One out of every 100 Americans is currently behind bars.
That statistic sits heavy with me, on my heart, on my shoulders, on my mind. When I look into the eyes of the men in this video I see humans. Fathers. Sons. Uncles. Cousins. Friends.
I see and feel that the weight of their shame and remorse for what they did sits a million times heavier on their hearts, shoulders and minds than a statistic could ever sit on mine.
The contour of their faces, the curve of their features, they are living, breathing human beings.
Human beings who have made mistakes. As we all have made mistakes. Human beings who are living with those mistakes 24 hours a day, seven days a week in an 8′ by 12′ cell.
The majority of U.S. prisoners—certainly not all of them—are humans on the wrong side of the color line, in the wrong income tax bracket, in the wrong place at the wrong time.
Roberta Richman of the Rhode Island Department of Correction poses the question, “Do we want to save those lives or do we want to discard them?”
The combination of the media portrayal of prisoners beings monsters, mandatory minimum sentencing, “tough on drug and crime” legislation and lack of humanity has created an atmosphere of apathy and ignorance that has birthed an out of sight, out of mind mentality.
“People in prison are us. They are not monsters and more importantly, whether we want them to or not they are getting out. Do you want them to come out angrier, meaner and more dangerous or do you want to do whatever you can to change their behavior while they are here.” ~ Roberta Richman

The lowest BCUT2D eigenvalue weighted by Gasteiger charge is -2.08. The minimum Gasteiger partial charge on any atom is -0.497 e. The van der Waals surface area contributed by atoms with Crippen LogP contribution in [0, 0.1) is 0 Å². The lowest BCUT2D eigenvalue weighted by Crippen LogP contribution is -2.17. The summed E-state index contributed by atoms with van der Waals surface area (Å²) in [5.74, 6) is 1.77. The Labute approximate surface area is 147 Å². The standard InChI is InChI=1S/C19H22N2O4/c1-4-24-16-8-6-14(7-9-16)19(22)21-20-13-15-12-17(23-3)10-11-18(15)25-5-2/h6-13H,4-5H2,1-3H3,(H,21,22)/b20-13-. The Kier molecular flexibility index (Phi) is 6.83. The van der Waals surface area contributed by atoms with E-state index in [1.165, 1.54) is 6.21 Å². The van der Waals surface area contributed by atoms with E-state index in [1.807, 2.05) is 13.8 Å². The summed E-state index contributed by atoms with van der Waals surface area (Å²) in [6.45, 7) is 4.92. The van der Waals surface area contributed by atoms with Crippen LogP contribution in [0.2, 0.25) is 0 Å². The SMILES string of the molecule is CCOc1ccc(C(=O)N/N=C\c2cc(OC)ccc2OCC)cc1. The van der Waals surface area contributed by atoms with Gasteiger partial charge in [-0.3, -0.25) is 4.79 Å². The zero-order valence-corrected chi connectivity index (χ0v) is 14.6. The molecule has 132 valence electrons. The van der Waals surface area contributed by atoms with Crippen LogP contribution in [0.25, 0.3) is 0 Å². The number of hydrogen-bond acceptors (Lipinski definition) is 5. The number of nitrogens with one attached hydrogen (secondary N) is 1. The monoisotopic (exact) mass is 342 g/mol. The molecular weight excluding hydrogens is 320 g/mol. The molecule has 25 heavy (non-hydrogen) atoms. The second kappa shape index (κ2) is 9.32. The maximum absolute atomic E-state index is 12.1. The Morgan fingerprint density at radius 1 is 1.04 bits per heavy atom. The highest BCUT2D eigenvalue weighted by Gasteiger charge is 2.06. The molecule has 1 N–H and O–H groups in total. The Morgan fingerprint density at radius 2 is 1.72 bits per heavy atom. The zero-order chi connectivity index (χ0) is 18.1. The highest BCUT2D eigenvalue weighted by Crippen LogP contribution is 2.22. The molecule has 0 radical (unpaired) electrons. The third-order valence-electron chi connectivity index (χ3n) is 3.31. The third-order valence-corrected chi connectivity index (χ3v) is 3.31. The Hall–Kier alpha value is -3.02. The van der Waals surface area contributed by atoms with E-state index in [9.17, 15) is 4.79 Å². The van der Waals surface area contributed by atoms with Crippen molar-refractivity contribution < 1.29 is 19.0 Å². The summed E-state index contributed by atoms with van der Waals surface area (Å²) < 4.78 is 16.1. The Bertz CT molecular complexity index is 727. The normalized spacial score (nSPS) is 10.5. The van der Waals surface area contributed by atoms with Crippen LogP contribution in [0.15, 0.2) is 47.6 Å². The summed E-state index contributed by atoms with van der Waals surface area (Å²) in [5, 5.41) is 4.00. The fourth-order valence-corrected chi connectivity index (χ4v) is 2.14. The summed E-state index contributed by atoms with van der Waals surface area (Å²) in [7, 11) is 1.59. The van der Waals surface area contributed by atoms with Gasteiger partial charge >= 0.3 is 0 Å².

So, what do we want?
What if prisoners were given the opportunity to learn how to change their reality? What if they were taught to see a possibility for a shift, a change, a transformation? Anyone who meditates knows the power of the practice and knows that transformation is possible.
“People don’t understand the value of what they call the soft stuff and I sometimes think without the soft stuff, no matter how much hard stuff, you are bound to fail.” ~ Roberta Richman
To learn more about The Path to Freedom, the Prison Mindfulness Institute, the Prison Dharma Network or for more current research click here.
Carolyn Gilligan is a daughter, sister, best friend, listener, lover, ice cream eater, sometimes writer, easily excitable, embarrassingly gullible yoga teacher in training who drinks too much coffee, makes a lot of mistakes and has too much fun for her own good.